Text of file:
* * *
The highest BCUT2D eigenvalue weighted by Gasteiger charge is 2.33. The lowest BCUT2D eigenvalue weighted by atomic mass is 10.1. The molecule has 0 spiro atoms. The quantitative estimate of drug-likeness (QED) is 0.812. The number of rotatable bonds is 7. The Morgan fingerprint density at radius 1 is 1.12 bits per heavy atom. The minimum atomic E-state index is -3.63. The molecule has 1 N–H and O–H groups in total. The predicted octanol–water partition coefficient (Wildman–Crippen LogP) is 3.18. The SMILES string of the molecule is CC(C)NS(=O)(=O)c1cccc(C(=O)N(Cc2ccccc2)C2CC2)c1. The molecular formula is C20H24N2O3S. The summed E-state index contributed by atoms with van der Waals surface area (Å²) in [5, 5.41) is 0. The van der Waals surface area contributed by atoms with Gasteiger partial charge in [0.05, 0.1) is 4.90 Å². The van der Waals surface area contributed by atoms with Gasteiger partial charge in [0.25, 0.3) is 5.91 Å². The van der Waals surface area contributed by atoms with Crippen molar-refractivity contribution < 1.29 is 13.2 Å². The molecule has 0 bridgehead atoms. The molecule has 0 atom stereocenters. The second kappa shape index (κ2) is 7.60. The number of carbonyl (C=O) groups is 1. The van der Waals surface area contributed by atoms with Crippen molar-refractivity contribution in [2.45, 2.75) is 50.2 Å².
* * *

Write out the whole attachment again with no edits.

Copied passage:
The highest BCUT2D eigenvalue weighted by Gasteiger charge is 2.33. The lowest BCUT2D eigenvalue weighted by atomic mass is 10.1. The molecule has 0 spiro atoms. The quantitative estimate of drug-likeness (QED) is 0.812. The number of rotatable bonds is 7. The Morgan fingerprint density at radius 1 is 1.12 bits per heavy atom. The minimum atomic E-state index is -3.63. The molecule has 1 N–H and O–H groups in total. The predicted octanol–water partition coefficient (Wildman–Crippen LogP) is 3.18. The SMILES string of the molecule is CC(C)NS(=O)(=O)c1cccc(C(=O)N(Cc2ccccc2)C2CC2)c1. The molecular formula is C20H24N2O3S. The summed E-state index contributed by atoms with van der Waals surface area (Å²) in [5, 5.41) is 0. The van der Waals surface area contributed by atoms with Gasteiger partial charge in [0.05, 0.1) is 4.90 Å². The van der Waals surface area contributed by atoms with Gasteiger partial charge in [0.25, 0.3) is 5.91 Å². The van der Waals surface area contributed by atoms with Crippen molar-refractivity contribution < 1.29 is 13.2 Å². The molecule has 0 bridgehead atoms. The molecule has 0 atom stereocenters. The second kappa shape index (κ2) is 7.60. The number of carbonyl (C=O) groups is 1. The van der Waals surface area contributed by atoms with Crippen molar-refractivity contribution in [2.45, 2.75) is 50.2 Å².